Sitting next door to Alice

Amongst Mum’s repertoire of schoolgirl memories was the oft-repeated story of Alice and her lollies. Alice sat next to Mum in the one and only classroom, consisting of Grades 1 to 8, at St. Joseph’s Convent School, Cora Lynn, West Gippsland.

The story went something like this:

“Alice’s parents had a shop in Nar Nar Goon and nearly every day she’d bring in a bag of lollies,” Mum said. “We used to open up our desk lids and eat the lollies behind them so the teacher couldn’t see.”

“Did you ever get caught?” I said.

“No. Never.” Mum said, with a hint of pride.

The Alice story usually segued into the story about wet boots…

“Once, I got punished for walking in the puddles and getting my boots sopping wet. I had to stand at the back of the class.”

And then, on to the horse stories…

Little Meena, was a one time racehorse, and Mum’s favourite…. “I loved getting up to a gallop on her”;

and, the not so favourite old horse… “There was a cranky old horse that used to jib. Wouldn’t go to school, only back home. So that’s what we had to do”;

and, the time her sister, Joyce, fell off the back of the horse Mum was riding… “I wondered why she wasn’t talking. I looked around and she wasn’t there. I turned the horse around and went back the way I came and there she was lying on the ground, crying. Her arm was really badly broken. Mum and Dad had to come home from the (Melbourne) Cup”.

I loved these stories. All of them painted a picture of schooldays that were so different to mine. Growing up in suburban Melbourne in the 1960s, I didn’t have to be able to ride a horse to get to school. I could walk. It wasn’t far. There was one similarity though. My school friends and I had a cheeky little note passing habit that went on under our desks and right under the teacher’s nose. I don’t believe we were ever caught. There was a sense of fun in getting away with it.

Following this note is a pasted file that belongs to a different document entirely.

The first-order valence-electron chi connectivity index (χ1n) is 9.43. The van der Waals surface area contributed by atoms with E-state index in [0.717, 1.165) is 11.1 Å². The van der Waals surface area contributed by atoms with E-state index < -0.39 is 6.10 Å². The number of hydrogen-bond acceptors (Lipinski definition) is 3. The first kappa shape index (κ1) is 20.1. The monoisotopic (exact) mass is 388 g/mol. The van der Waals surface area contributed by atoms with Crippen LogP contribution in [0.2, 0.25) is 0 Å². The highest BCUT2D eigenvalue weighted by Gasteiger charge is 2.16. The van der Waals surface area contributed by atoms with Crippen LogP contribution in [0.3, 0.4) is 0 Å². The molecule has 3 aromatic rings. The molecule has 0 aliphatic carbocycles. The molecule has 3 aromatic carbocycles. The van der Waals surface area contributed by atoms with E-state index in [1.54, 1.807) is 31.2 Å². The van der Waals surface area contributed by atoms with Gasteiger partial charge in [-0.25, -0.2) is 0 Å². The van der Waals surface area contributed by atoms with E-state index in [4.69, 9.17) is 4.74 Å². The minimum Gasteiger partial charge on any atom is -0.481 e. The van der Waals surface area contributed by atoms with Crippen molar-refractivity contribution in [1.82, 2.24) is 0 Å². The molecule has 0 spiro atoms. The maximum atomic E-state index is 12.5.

Back to Alice…

According to Mum, Alice was a chubby girl, the inference being, she ate a lot of lollies. Over a lifetime of hearing the story, I imagined Alice was a very chubby girl, one who perhaps struggled to fit behind the desk. I also imagined that the two of them would be stifling giggles as they scoffed the likes of  jelly babies and aniseed balls behind the open desk lids. There was never any mention of coercion by either party; it appeared to be a mutual scoffing.

Why am I recalling this story?

I’m recalling this story because a photo appeared in my inbox recently that lends weight to the Alice story. Not that I ever doubted Mum but it made the story more real. My cousin has been going through some old photos her mother, Mum’s sister, had left to her. She’s been very kindly scanning and emailing them to me. Some I’d seen before and others I hadn’t. This one, I hadn’t:

c1925 St Joseph’s Convent School, Cora Lynn, West Gippsland. Mum (Teresa Bernadette ‘Berna’ WINTER (1917-2010) and Alice are highlighted in black and white).

It’s a photo of unidentified children in the classroom at St Joseph’s Convent School at Cora Lynn in the 1920s. (The highlighting of the two girls in black and white is my doing).

I instantly recognized Mum—the girl with the short bob and fringe—as she’d identified herself to me in a school photo taken around the same time (see photo below), possibly taken on the same day.